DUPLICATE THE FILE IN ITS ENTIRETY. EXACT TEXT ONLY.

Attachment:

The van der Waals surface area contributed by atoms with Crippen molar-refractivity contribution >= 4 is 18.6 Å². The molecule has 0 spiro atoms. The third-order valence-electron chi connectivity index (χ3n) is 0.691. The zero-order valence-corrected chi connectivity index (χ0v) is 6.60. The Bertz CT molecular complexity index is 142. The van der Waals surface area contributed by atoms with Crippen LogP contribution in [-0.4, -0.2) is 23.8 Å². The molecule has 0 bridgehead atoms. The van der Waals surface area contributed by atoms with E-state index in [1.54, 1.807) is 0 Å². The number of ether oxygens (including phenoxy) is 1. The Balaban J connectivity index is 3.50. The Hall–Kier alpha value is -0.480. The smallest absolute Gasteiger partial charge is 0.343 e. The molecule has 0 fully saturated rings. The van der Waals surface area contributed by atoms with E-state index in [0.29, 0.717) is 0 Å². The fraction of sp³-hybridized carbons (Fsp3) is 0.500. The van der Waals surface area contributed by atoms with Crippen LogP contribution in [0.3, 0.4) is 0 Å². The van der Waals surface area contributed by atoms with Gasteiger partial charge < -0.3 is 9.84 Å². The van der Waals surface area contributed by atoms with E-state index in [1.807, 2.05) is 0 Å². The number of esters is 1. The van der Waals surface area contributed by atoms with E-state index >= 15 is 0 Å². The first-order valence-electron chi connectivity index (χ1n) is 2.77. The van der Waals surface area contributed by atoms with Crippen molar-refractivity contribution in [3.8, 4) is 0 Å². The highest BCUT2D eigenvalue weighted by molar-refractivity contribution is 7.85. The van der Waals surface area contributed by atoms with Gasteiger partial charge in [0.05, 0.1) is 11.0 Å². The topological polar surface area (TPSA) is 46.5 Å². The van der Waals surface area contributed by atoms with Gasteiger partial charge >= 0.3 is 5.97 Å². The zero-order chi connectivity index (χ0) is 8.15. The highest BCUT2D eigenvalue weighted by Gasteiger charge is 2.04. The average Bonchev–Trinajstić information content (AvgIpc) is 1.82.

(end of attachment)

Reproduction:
The van der Waals surface area contributed by atoms with Crippen molar-refractivity contribution >= 4 is 18.6 Å². The molecule has 0 spiro atoms. The third-order valence-electron chi connectivity index (χ3n) is 0.691. The zero-order valence-corrected chi connectivity index (χ0v) is 6.60. The Bertz CT molecular complexity index is 142. The van der Waals surface area contributed by atoms with Crippen LogP contribution in [-0.4, -0.2) is 23.8 Å². The molecule has 0 bridgehead atoms. The van der Waals surface area contributed by atoms with E-state index in [1.54, 1.807) is 0 Å². The number of ether oxygens (including phenoxy) is 1. The Balaban J connectivity index is 3.50. The Hall–Kier alpha value is -0.480. The smallest absolute Gasteiger partial charge is 0.343 e. The molecule has 0 fully saturated rings. The van der Waals surface area contributed by atoms with E-state index in [0.29, 0.717) is 0 Å². The fraction of sp³-hybridized carbons (Fsp3) is 0.500. The van der Waals surface area contributed by atoms with Crippen LogP contribution in [0.3, 0.4) is 0 Å². The van der Waals surface area contributed by atoms with Gasteiger partial charge < -0.3 is 9.84 Å². The van der Waals surface area contributed by atoms with E-state index in [1.807, 2.05) is 0 Å². The number of esters is 1. The van der Waals surface area contributed by atoms with E-state index >= 15 is 0 Å². The first-order valence-electron chi connectivity index (χ1n) is 2.77. The van der Waals surface area contributed by atoms with Crippen molar-refractivity contribution in [3.8, 4) is 0 Å². The highest BCUT2D eigenvalue weighted by molar-refractivity contribution is 7.85. The van der Waals surface area contributed by atoms with Gasteiger partial charge in [0.05, 0.1) is 11.0 Å². The topological polar surface area (TPSA) is 46.5 Å². The van der Waals surface area contributed by atoms with Gasteiger partial charge >= 0.3 is 5.97 Å². The zero-order chi connectivity index (χ0) is 8.15. The highest BCUT2D eigenvalue weighted by Gasteiger charge is 2.04. The average Bonchev–Trinajstić information content (AvgIpc) is 1.82.